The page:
A Pennsylvania judge struck down the state's heavily-criticized law requiring voters to have a separate identification for use at the polls, the New York Times reported on Friday.
"Voting laws are designed to assure a free and fair election," Commonwealth Court Judge Bernard L. McGinley wrote. "The Voter ID law does not further this goal."
In August 2013, McGinley blocked the law from being enforced before the state's general elections that november, the third time the law was delayed since being passed in March 2012 by the Republican-dominated state legislature. A month earlier, the head of the state GOP credited the law with helping cut President Barack Obama's margin of victory in 2012 to five points over Republican challenger Mitt Romney.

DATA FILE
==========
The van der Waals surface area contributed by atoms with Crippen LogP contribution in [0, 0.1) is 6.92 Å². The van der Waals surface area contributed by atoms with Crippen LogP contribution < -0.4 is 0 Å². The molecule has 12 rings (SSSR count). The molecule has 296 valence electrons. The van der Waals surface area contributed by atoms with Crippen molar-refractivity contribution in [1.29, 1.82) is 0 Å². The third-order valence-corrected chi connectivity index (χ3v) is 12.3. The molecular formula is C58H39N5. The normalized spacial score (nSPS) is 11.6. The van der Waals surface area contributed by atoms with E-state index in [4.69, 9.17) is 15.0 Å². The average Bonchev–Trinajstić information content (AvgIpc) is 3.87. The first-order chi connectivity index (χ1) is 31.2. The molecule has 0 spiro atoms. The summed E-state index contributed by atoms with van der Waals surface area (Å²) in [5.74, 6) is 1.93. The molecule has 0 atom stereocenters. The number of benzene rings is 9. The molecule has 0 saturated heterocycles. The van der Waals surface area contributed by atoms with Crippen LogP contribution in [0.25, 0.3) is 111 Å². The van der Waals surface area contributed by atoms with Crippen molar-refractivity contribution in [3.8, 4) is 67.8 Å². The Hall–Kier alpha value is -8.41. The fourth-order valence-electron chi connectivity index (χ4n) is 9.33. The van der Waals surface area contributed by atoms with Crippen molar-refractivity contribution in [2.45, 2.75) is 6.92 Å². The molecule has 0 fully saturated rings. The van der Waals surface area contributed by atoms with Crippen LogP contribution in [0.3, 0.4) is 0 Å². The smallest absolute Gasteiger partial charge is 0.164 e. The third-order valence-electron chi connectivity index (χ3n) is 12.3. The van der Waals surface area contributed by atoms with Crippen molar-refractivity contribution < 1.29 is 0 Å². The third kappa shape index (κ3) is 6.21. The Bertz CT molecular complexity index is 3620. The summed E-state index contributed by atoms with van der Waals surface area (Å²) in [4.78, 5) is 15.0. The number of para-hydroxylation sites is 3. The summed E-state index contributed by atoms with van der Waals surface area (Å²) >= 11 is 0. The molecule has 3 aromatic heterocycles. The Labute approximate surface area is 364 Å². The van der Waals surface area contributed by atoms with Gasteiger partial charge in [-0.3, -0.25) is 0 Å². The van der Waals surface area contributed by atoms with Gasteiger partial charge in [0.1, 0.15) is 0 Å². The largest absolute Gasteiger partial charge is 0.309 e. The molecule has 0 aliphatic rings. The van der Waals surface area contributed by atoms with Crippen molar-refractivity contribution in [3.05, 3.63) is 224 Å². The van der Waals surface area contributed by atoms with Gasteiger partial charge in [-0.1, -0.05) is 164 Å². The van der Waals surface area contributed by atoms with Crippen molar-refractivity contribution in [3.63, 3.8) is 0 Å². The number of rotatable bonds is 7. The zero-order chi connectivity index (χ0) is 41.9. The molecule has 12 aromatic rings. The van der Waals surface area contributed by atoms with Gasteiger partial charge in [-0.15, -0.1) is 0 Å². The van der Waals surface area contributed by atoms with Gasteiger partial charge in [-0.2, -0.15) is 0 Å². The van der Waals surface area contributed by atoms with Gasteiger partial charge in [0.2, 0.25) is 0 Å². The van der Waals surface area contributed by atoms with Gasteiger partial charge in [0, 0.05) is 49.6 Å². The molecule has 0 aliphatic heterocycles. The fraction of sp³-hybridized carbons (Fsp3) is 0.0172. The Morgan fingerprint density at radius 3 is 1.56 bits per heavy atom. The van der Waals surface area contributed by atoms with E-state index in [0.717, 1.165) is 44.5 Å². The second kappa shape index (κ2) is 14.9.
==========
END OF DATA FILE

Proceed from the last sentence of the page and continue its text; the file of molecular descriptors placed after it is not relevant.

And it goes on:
"This court holds that the photo ID provisions in the Voter ID Law violate the fundamental right to vote and unnecessarily burden the hundreds of thousands of electors who lack compliant photo ID," McGinley wrote in his 103-page decision. (PDF)
James D. Schultz, who serves as general counsel for Gov. Tom Corbett (R), told the Philadelphia Inquirer that Corbett has not decided whether the state will appeal the ruling.
But 94-year-old Viviette Applewhite, the plantiff in the case, predicted to the Inquirer that the matter was likely not over.
"I'm tired of going up there to Harrisburg," she said of going to Commonwealth Court. "But I'm going to go with it until it's all over with."